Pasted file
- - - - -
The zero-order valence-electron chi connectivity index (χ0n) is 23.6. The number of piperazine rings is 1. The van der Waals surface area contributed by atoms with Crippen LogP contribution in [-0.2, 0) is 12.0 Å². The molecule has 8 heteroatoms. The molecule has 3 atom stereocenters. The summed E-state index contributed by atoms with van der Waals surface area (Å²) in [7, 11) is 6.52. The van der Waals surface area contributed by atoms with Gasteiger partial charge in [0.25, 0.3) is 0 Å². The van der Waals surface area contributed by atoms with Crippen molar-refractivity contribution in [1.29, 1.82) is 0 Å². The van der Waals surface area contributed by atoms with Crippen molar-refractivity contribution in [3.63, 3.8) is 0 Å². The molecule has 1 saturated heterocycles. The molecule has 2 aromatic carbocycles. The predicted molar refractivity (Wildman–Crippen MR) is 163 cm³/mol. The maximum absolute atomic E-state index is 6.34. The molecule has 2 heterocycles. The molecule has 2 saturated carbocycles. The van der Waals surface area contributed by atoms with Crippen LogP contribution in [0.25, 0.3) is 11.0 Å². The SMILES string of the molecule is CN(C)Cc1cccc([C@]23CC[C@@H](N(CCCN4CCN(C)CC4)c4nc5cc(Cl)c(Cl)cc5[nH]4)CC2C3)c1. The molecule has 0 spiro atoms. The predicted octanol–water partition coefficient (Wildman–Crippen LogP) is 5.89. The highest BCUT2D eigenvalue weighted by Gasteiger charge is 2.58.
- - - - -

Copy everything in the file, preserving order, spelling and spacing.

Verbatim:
The zero-order valence-electron chi connectivity index (χ0n) is 23.6. The number of piperazine rings is 1. The van der Waals surface area contributed by atoms with Crippen LogP contribution in [-0.2, 0) is 12.0 Å². The molecule has 8 heteroatoms. The molecule has 3 atom stereocenters. The summed E-state index contributed by atoms with van der Waals surface area (Å²) in [7, 11) is 6.52. The van der Waals surface area contributed by atoms with Gasteiger partial charge in [0.25, 0.3) is 0 Å². The van der Waals surface area contributed by atoms with Crippen molar-refractivity contribution in [1.29, 1.82) is 0 Å². The van der Waals surface area contributed by atoms with Crippen molar-refractivity contribution in [3.63, 3.8) is 0 Å². The molecule has 1 saturated heterocycles. The molecule has 2 aromatic carbocycles. The predicted molar refractivity (Wildman–Crippen MR) is 163 cm³/mol. The maximum absolute atomic E-state index is 6.34. The molecule has 2 heterocycles. The molecule has 2 saturated carbocycles. The van der Waals surface area contributed by atoms with Crippen LogP contribution in [0.25, 0.3) is 11.0 Å². The SMILES string of the molecule is CN(C)Cc1cccc([C@]23CC[C@@H](N(CCCN4CCN(C)CC4)c4nc5cc(Cl)c(Cl)cc5[nH]4)CC2C3)c1. The molecule has 0 spiro atoms. The predicted octanol–water partition coefficient (Wildman–Crippen LogP) is 5.89. The highest BCUT2D eigenvalue weighted by Gasteiger charge is 2.58.